Welcome to Our Hillbrow

by

Phaswane Mpe

Teachers and parents! Struggling with distance learning? Our Teacher Edition on Welcome to Our Hillbrow can help.

Lerato Character Analysis

Lerato is a student at the University of Witwatersrand studying literature, and she is the love of Refentše’s life. The two start dating after they’re both victims of a holdup in Johannesburg, and this brush with death causes Refentše to admit his true feelings for Lerato. Lerato lives with Refentše and loves him very much, but she eventually starts to feel as though he is slipping into a depression. She tries to get advice from his best friend, Sammy, and the two end up have sex—Refentše walks in on them in bed, which leads to his suicide. Lerato’s father is Piet, a South African from the village Alexandra. However, after Refentše commits suicide, Refilwe spreads rumors that Lerato is actually a “Lekwerekwere” (a slur for people who immigrant to South African from other African countries) because her father is Nigerian. The backlash she faces from these rumors, coupled with the grief and guilt she feels over Refentše’s death, cause Lerato to commit suicide. When Lerato arrives in heaven, she and Refentše begin their relationship again, and they forgive each other for the mistakes they made in life.

Lerato Quotes in Welcome to Our Hillbrow

The Welcome to Our Hillbrow quotes below are all either spoken by Lerato or refer to Lerato . For each quote, you can also see the other characters and themes related to it (each theme is indicated by its own dot and icon, like this one:
Regret and Redemption Theme Icon
).
Chapter 2  Quotes

You gave her a hug, an embrace. The spiritual support had to be backed up by a physical one. You knew well enough that physical touch could work wonders. You yourself always felt better when a friend gave you a hug, a pat on the shoulder—something like that—when you were sad, hurt or even when you had achieved. So you did what you liked friend and close, caring relatives to do for you.

Bohlale returned your sympathy with a hug, an embrace of her own.

The boy in your trousers decided to express his sympathies too. You felt your heart begin to beat quite fast.

Related Characters: Refentše , Bohlale, Sammy, Lerato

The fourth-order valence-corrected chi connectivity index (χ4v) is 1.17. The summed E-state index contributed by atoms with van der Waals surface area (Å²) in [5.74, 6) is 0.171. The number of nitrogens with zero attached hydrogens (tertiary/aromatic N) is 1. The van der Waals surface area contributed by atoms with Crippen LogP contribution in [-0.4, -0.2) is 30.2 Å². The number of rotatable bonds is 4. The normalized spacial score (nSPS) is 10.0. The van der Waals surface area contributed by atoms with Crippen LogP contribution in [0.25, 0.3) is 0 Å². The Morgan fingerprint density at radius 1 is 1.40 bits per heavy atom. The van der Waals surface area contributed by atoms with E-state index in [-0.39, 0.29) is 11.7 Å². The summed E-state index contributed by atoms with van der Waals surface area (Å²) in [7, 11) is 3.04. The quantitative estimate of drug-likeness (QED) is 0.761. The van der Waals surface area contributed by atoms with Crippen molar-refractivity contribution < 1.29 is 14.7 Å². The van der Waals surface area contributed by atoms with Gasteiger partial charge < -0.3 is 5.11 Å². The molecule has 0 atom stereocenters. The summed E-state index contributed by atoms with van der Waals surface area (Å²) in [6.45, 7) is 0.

Page Number: 37
Explanation and Analysis:

Your mother had never been to Hillbrow, nor any part of Johannesburg. But your mother was not interested in such details. She hated the Hillbrow women with unmatchable venom—a human venom so fatal it would have put the black mamba’s to shame.

Related Characters: Refentše , Refentše’s Mother, Lerato
Page Number: 39
Explanation and Analysis:

Refilwe rewrote large chunks of the story that Tiragalong had constructed about you, which was that you committed suicide because your mother had bewitched you. In an attempt to drive your heart from the Johannesburg woman, Tiragalong had said, your mother had used medicines that were too strong. They destroyed your brain.

[…]

Refilwe […] rewrote the version of your suicide. In this version of things, you had been bewitched indeed—but not by your mother; by a loose-thighed Hillbrowan called Lerato.

Page Number: 43
Explanation and Analysis:

That day, when Lerato brought you food—she was an outstanding cook—you told her you were not hungry. She knew immediately that things were not right. She was used to you swallowing once or twice more, even when you were already full, just to satisfy her […]. When you again refused her food and—the second indication—showed no sign of enjoying the games you often played together, she began to drift into depression. More so because when she asked what was wrong, you said:

Nothing.

Nothing could not be a satisfactory answer when love was crumbling before her eyes.

Related Characters: Refentše , Lerato , Sammy, Bohlale
Page Number: 49
Explanation and Analysis:

For every new personal experience adds to our knowledge of life and living, death and dying. Every act of listening, seeing, smelling, feeling, tasting is a reconfiguring of the story of our lives.

Yet, when Lerato and Sammy provided you with the chance to add to your storehouse of experience, you could not rise to it. It was at that point that you began to brood, a tinge too gloomily, about love and friendship and the whole purpose of living.

Related Characters: Refentše , Lerato , Sammy
Page Number: 61
Explanation and Analysis:
Chapter 3 Quotes

You wished, Refentše, that you could return to Johannesburg to let Lerato know that she was never alone in these acts of well-intentioned generosity that we call betrayal, that you too had tasted their bitter-sweet fruits. But you were powerless. You could not return to Alexandra, where Lerato was staying at her mother’s house, when she swallowed the tablets. You could not, because you were not in control of life in this Heaven. Just as you were not in control of life on Earth.